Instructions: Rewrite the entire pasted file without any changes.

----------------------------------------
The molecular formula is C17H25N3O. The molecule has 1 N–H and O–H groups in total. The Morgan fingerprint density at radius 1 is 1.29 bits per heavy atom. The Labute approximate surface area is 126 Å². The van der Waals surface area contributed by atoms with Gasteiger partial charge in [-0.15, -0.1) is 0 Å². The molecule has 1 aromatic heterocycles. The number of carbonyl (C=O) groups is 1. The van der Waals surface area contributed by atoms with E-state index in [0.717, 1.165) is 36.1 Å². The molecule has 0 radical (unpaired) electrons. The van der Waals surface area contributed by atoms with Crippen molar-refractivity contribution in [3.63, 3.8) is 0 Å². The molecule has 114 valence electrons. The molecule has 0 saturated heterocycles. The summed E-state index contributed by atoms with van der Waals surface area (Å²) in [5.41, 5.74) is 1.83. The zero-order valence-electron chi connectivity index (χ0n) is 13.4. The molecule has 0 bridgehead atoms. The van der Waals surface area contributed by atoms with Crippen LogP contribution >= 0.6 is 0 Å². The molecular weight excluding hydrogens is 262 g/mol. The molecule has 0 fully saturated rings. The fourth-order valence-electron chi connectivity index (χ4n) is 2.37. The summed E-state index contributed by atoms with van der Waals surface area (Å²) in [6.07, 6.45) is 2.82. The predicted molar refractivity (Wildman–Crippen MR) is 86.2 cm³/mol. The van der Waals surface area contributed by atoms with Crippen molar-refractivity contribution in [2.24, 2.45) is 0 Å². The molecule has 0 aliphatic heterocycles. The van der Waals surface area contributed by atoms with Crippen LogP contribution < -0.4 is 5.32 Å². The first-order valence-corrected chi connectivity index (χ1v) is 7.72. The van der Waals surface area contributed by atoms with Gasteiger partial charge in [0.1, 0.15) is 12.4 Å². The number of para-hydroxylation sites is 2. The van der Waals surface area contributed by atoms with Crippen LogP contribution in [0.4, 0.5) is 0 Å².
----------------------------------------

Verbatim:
The molecular formula is C17H25N3O. The molecule has 1 N–H and O–H groups in total. The Morgan fingerprint density at radius 1 is 1.29 bits per heavy atom. The Labute approximate surface area is 126 Å². The van der Waals surface area contributed by atoms with Gasteiger partial charge in [-0.15, -0.1) is 0 Å². The molecule has 1 aromatic heterocycles. The number of carbonyl (C=O) groups is 1. The van der Waals surface area contributed by atoms with E-state index in [0.717, 1.165) is 36.1 Å². The molecule has 0 radical (unpaired) electrons. The van der Waals surface area contributed by atoms with Crippen molar-refractivity contribution in [3.63, 3.8) is 0 Å². The molecule has 114 valence electrons. The molecule has 0 saturated heterocycles. The summed E-state index contributed by atoms with van der Waals surface area (Å²) in [5.41, 5.74) is 1.83. The zero-order valence-electron chi connectivity index (χ0n) is 13.4. The molecule has 0 bridgehead atoms. The van der Waals surface area contributed by atoms with Crippen LogP contribution >= 0.6 is 0 Å². The molecular weight excluding hydrogens is 262 g/mol. The molecule has 0 fully saturated rings. The fourth-order valence-electron chi connectivity index (χ4n) is 2.37. The summed E-state index contributed by atoms with van der Waals surface area (Å²) in [6.07, 6.45) is 2.82. The predicted molar refractivity (Wildman–Crippen MR) is 86.2 cm³/mol. The van der Waals surface area contributed by atoms with Crippen molar-refractivity contribution in [2.24, 2.45) is 0 Å². The molecule has 0 aliphatic heterocycles. The van der Waals surface area contributed by atoms with Crippen LogP contribution < -0.4 is 5.32 Å². The first-order valence-corrected chi connectivity index (χ1v) is 7.72. The van der Waals surface area contributed by atoms with Gasteiger partial charge in [0.1, 0.15) is 12.4 Å². The number of para-hydroxylation sites is 2. The van der Waals surface area contributed by atoms with Crippen LogP contribution in [0.4, 0.5) is 0 Å².